Ametisse Gover-Chamlou- Final Reflection

  • Personal Reflection

“Any work done with a community is only successful when you look at their needs and their expectations.”

Indigenous Knowledge and communities was a course about traditional knowledge, narratives, and grappling with the question of what it means to revive one’s cultural identity. This class had two parts: the first part involved learning about the Adivasi communities and the judicial history involving Tribal people in India, and the second part was working with, and conducting fieldwork in the communities.

I have learned how historical injustices perpetuate themselves in the present. How pre-colonial and colonial oppression of Tribal people occur today, yet are incredibly invisibilized. I have learned that injustices facing the Adivasi communities are not simply a result of a ‘colonial hangover,’ capitalism and current social, economic, and political forces purposefully maintain the dichotomy between ‘us’ and ‘them.’ I have learned that the Tribal communities are facing pressures to assimilate, which is causing a break in knowledge between the younger and the older generation is/has occurred. This is causing a sense of cultural identity loss among the communities.

After thoroughly question ourselves, examining our own social position, researching the Adivasi communities in Pune, the Forest Rights Acts, as well as examining the theoretical concept of ‘development,’ we began our field work with the communities. Our fieldwork method consisted of social mapping exercises, semi-structured and un-structured interviews, and sharing of ‘cultural practices’ such as singing and dancing.

We entered the communities with the initiative of ‘retrieving their stories.’ However, it was clear that before any dialogue or in depth conversation could take place, a deep sense of trust needed to be established. In the end, we had to let go of our own initiatives and preconceptions in order to see what the communities for who they are, and what they need. In listening to the communities, it became clear that what they seek from us is aid in creating new sources of livelihood. Thus, the challenge became: how can livelihood development initiatives merge with the ‘cultural practices’ and cultural identity revival. We brainstormed ideas and watched a video of a community that used weaving as a method of expressing their narrative, their stories, as well as a source of livelihood. Unfortunately our course was soon coming to a close. To documents our leanings, and create a foundation for future students to move from, we decided to create a website.

There were many successes in this class. Our preconceptions of Adivasi communities, of Tribal people were shattered. It may sound trivial but we saw that the communities had paved roads, electricity, and modern technology such as cell phones and music players. We learned that oppression may not manifest as visibly as we thought. The forces of political and economic oppression are subtle and easy to miss if one does not take time to search for facts and review history. We learned that the number one factor in working with communities is a willingness to commit to a project.

There were also many things that we would do differently. We would better plan and structure our time in order to ensure that the communities receive something from our time with them. Our class was unable to produce anything to give to the communities, which is a major problem. The one thing the communities asked for is a chance for the younger generation to visit FLAME campus. Due to poor planning, and administration difficulties, we were unable to follow through with their request. Looking back, I think we should have worked as hard as possible to bring the young community members to FLAME campus.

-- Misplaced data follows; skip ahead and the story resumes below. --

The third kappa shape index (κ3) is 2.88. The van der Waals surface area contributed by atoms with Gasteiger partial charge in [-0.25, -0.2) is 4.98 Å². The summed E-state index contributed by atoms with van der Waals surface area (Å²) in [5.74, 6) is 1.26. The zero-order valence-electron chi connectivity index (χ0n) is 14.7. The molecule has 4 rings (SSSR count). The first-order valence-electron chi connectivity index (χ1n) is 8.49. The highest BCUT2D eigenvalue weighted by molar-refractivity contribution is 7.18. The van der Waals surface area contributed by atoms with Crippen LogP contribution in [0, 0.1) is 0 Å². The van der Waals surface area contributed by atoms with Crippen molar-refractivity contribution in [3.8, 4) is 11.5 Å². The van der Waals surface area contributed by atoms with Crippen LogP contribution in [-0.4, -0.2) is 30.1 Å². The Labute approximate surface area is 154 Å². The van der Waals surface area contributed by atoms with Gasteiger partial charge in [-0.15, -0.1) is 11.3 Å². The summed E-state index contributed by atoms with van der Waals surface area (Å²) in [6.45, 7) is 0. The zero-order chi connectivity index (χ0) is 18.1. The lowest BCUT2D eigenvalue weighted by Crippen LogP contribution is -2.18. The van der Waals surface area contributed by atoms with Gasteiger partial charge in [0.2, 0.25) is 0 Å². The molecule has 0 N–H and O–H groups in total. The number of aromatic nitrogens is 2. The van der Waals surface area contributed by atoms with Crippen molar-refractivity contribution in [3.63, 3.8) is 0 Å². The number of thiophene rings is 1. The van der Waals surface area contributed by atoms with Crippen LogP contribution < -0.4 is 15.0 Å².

Also, it would have been helpful to begin our conversation with the communities earlier in the course. Due to poor weather, and again administration difficulties, our first visit to the communities was postponed for many weeks, which left us with many weeks of stagnancy and waiting.

Reflecting on the experience now, I question whether our class was able to successfully work with the communities. As I quoted in the beginning of this paper, “Any work done with a community is only successful when you look at their needs and their expectations.” Did we look at their needs? Were we able to free ourselves from the ‘development’ mentality, form the want to ‘help’ the communities connect with their cultural identity? To be honest, this class has left me with even more questions that we began with. I have learned that community work is incredibly complex, with no straight lines or easy decisions. I am left even more critical of people who seek to enter into community spaces to retrieve knowledge or to implement development initiatives. We entered with the most sincere intentions of learning and listening to what the communities needed, however our intentions did not prevent us from facing incredibly challenges, uncertainty, confusion, and self-doubt, and at the end of the day I am left wondering what we achieved.

However the communities want to keep moving forward. They have told us that they want to keep working with Professor Neeti and future FLAME students to think of different livelihood opportunities. The young girls at Beliv and Kaanav still want to experience FLAME, and they want to keep developing friendships with FLAME students. My only suggestion for the future is for the Indigenous Knowledge and Communities Course to keep running.

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